As soon as I finished the warm-up, I let go. No plans, no goals, no target pace (no power meter). Traffic was light and roads were clean – I swear I had a tailwind for the entire 26 mile loop. I rode by feel.  I had palpable moments where I felt like my 9 year old self screaming down the huge hill on our street on my awesome huffy. (yes, banana seat & monkey bars)

At some point the thought crossed my mind that I was doing exactly what I needed to do in honor of the event. I thought about the hundreds and hundreds of athletes who would be there – racing their hearts out.  I felt so impressed by the thought of them, and I felt connected to the journey, even though I was 1,000 miles east of where I’d hoped to be.

My heart felt happy – filled with the spirit of triathlon and age group competition. I love this sport. Since deciding not to go to WI, I’ve sometimes felt like all the hours and training might have been wasted. But flying along in the aerobars – free of fear and enjoying the ride – I could see how far I’d come and knew it wasn’t a waste. I was having a blast – and for me, this is the point of all of my triathlon stuff.  

My leg were tired when I hopped off the bike, but I was determined to hit the first mile of the run at my dream race pace. I kept the Nationals’ athletes in my thoughts – my heart was racing with them.

Cycling Heat & Science

Hot enough to fry an eggIt’s just hot. It would have been ideal if I ‘d gotten out on my bike earlier, of course. But the best ride is the one you get, sometimes. I grab my  mostly white Craft kit and head out during the hottest part of the day.

At least I’ll be moving. I”ll have a breeze. It will be like windchill. In my head I start trying to remember how wind chill is calculated. I have this vague recollection that it was recently simplified so that 1 mile per hour of wind lowers the temperature 1 degree. I keep my mind occupied for at least 20 minutes. If I’m moving at an 18 mph average, then 91 degrees less 18 would be a “real feel” of 73. Heck, that’s totally acceptable.

As much as I try, I just can’t convince myself of this 73 degree feeling.  It is hot.  After an hour, the black on my shorts has heated up. It’s hotter than the heat coming of the black asphalt – at least 110 degrees.  It’s uncomfortable. My skin hurts.

Damn, I’m hot in these shorts!

Wind chillIn case anyone was thinking of using a similar wind chill theory – it doesn’t work.
I got home and googled up a windchill calculator.

What!? How is it possible that 92 degrees with an 18mph wind calculates to 99 degrees? I don’t understand this science. Clearly science can be dangerous in the hands of an amateur athlete.


Turtle crossing!

Why did the turtle cross the road? Why, oh why?! Turtle crossing
(This isn’t a post about my speed in the sudden heat of New England, by the way.)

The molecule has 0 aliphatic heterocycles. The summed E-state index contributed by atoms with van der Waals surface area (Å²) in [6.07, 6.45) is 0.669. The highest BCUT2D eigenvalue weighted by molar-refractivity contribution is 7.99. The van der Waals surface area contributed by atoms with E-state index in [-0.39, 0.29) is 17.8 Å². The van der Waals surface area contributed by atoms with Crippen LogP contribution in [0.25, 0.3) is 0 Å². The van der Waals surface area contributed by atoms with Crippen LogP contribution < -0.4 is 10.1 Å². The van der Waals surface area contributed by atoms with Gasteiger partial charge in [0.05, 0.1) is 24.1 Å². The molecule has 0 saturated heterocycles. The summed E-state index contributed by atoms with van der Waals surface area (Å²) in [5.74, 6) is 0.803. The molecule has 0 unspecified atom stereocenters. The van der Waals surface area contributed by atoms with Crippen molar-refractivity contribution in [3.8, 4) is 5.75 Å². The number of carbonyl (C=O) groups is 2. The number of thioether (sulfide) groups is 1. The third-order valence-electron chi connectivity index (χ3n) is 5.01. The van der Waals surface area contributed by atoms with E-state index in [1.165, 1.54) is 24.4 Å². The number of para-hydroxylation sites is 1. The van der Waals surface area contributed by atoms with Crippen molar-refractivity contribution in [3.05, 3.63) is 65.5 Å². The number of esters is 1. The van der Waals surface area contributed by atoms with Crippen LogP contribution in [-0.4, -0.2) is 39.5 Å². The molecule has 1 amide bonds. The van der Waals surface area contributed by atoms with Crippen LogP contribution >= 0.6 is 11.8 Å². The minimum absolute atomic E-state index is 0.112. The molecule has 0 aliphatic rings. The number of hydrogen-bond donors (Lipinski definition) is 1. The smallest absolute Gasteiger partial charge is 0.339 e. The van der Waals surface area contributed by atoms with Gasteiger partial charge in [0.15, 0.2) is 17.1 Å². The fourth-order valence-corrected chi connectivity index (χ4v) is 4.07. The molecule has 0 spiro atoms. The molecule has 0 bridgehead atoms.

Around here, in June, there’s an influx of turtles on the road.  I see many turtle casualties on my workouts. It’s sad.

Today, I paused my Garmin to help two shelled travelers on their pilgrimage to the other side. The first one seemed quite happy for the lift.  The second darted in circles, faster than I knew a turtle could move. During my turtle chase I had to flag 3 cars to slow down. Each one passed, nearly missing the remaining shell – I held my breath and couldn’t  look. Happily, I was able to chase the 2nd to the other side where his friend was still hiding in his shell.

I was happy that I had been able to save these little guys. And I spent the rest of the workout wondering why these guys cross in such huge numbers at this time of year. Here’s what I found out:

  • Nesting season lasts from late May to early July, reaching maximum intensity in early June.
  • Male turtles often move among ponds during the spring in search of potential mates, but the amount of movement of male turtles generally doesn’t even begin to approach that of females. Females that hope to contribute to future generations MUST leave the relative safety of ponds and wetlands. 
  • Today, the biggest threat to turtle populations  is being struck by automobiles on roadways. 


  1. Slow down and watch for turtles in roadways!
  2. Help turtles cross roads safely. If you see a turtle crossing a road and it is safe for you to do so, help it cross in the direction it was traveling.
  3. Don’t take the turtle home or move it far from where you found it. A turtle taken to your home is a turtle lost from the local population.
  4. If a turtle is injured, call your local animal control or wildlife authorities.

Please share this and ask friends to slow down on roads with ponds and other bodies of water. 

Thanks so much!